No help for singles – 2

I want to clarify some things about my last post: https://thefloatyboaty.wordpress.com/2015/02/17/no-help-for-singles/

It wasn’t a pity-party.  The post was to demonstrate the missing instruction and teaching that those with the experience – those who are older – should be providing.  If the people who are family through Jesus do not act like family, do not show love for one another as family, what is the difference between Christians and heathens?

A new commandment I give unto you, that you love one another; as I have loved you, that ye also love one another.  By this shall all men know that ye are my disciples, if ye have love one to another.    –  John 13:34-35

Beloved, if God so loved us, we ought also to love one another. No man hath seen God at any time. If we love one another, God dwelleth in us, and his love is perfected in us.    –  1 John 4:11-12

Where is this love?  Is there someone who cares about those who need help?  Everyone starts out single; no one starts out married.  So, shouldn’t there be some real and meaningful help for everyone?

I’m not complaining.  It is what it is.  However, there is something that can still be done – help each other and those whom have not reached the stages in life that you already have.  I have been through these stages and problems and am giving my report on the situation.  I have also given a way to resolve this issue.  It is time for others to step in and help or there be a continual downward spiral into the abyss that the heathens have already entered and learned the hard way.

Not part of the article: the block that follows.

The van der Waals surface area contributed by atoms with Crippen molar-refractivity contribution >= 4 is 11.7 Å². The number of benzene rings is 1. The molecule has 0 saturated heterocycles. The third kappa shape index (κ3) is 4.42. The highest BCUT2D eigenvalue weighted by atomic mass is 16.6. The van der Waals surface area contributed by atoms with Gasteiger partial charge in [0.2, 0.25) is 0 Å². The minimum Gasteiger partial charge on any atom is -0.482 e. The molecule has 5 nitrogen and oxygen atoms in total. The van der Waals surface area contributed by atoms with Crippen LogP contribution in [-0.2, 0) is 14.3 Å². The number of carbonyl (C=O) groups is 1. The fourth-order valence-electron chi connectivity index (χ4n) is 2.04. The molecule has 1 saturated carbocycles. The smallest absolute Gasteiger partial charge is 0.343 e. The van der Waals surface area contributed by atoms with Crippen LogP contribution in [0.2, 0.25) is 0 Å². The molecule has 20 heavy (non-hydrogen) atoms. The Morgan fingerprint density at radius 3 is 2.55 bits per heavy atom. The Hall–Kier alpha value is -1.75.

For more reading:  http://justinmcampbell.net/2015/02/18/the-protestant-celibacy-problem/

The path of the masculine man

As the Bible teaches that God’s children are in the world but not of the world(John 15:19John 17:13-16), so too is the masculine man a man but not any man.  The masculine man chooses his path and is careful when others walk with him so that he is not drawn from his way and enslaved by another’s bonds.
Whether he leads, follows, partners, or separates, he chooses each and every step he makes.  If he does make a wrong turn or stumbles over something in his way, he corrects the mistake and learns from it.  The masculine man does not see the insurmountable obstacle as an insurmountable obstacle but as an opportunity to become stronger and more powerful.
The unmasculine man does not not attempt to overcome an obstacle that is too tough for him at that moment.  He does not gain strength from the obstacle or by other means.  An unmasculine man does not follow the best path, or even the good path, but the path easiest to travel.
Robert Frost (1874–1963).  Mountain Interval.  1920.  The Road Not Taken
However, a masculine man also avoids paths paths that are dangerous.  The dangerous path is slippery and precarious.
The masculine man must be strongest against not those who would lead wrong or leave him but those who would stay – that they would divert his direction by continual persuasion.